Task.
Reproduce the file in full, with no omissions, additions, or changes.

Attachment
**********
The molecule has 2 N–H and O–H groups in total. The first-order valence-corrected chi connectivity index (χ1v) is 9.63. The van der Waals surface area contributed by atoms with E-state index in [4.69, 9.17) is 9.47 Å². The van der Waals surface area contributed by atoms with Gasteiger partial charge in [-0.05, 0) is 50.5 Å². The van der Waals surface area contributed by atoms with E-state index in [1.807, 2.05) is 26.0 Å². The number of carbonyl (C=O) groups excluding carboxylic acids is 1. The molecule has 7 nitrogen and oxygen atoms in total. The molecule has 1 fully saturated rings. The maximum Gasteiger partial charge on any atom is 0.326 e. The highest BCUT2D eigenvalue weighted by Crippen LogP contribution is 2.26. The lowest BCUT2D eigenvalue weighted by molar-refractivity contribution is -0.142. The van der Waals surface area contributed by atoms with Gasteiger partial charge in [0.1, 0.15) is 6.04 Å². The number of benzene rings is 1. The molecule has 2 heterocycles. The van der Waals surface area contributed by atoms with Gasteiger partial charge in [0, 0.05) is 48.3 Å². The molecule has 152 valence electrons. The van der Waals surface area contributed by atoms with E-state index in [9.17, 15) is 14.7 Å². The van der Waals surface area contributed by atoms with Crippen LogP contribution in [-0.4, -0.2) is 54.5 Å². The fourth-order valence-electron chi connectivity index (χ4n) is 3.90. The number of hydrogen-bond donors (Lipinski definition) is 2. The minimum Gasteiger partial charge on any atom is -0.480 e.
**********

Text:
The molecule has 2 N–H and O–H groups in total. The first-order valence-corrected chi connectivity index (χ1v) is 9.63. The van der Waals surface area contributed by atoms with E-state index in [4.69, 9.17) is 9.47 Å². The van der Waals surface area contributed by atoms with Gasteiger partial charge in [-0.05, 0) is 50.5 Å². The van der Waals surface area contributed by atoms with E-state index in [1.807, 2.05) is 26.0 Å². The number of carbonyl (C=O) groups excluding carboxylic acids is 1. The molecule has 7 nitrogen and oxygen atoms in total. The molecule has 1 fully saturated rings. The maximum Gasteiger partial charge on any atom is 0.326 e. The highest BCUT2D eigenvalue weighted by Crippen LogP contribution is 2.26. The lowest BCUT2D eigenvalue weighted by molar-refractivity contribution is -0.142. The van der Waals surface area contributed by atoms with Gasteiger partial charge in [0.1, 0.15) is 6.04 Å². The number of benzene rings is 1. The molecule has 2 heterocycles. The van der Waals surface area contributed by atoms with Gasteiger partial charge in [0, 0.05) is 48.3 Å². The molecule has 152 valence electrons. The van der Waals surface area contributed by atoms with E-state index in [9.17, 15) is 14.7 Å². The van der Waals surface area contributed by atoms with Crippen LogP contribution in [-0.4, -0.2) is 54.5 Å². The fourth-order valence-electron chi connectivity index (χ4n) is 3.90. The number of hydrogen-bond donors (Lipinski definition) is 2. The minimum Gasteiger partial charge on any atom is -0.480 e.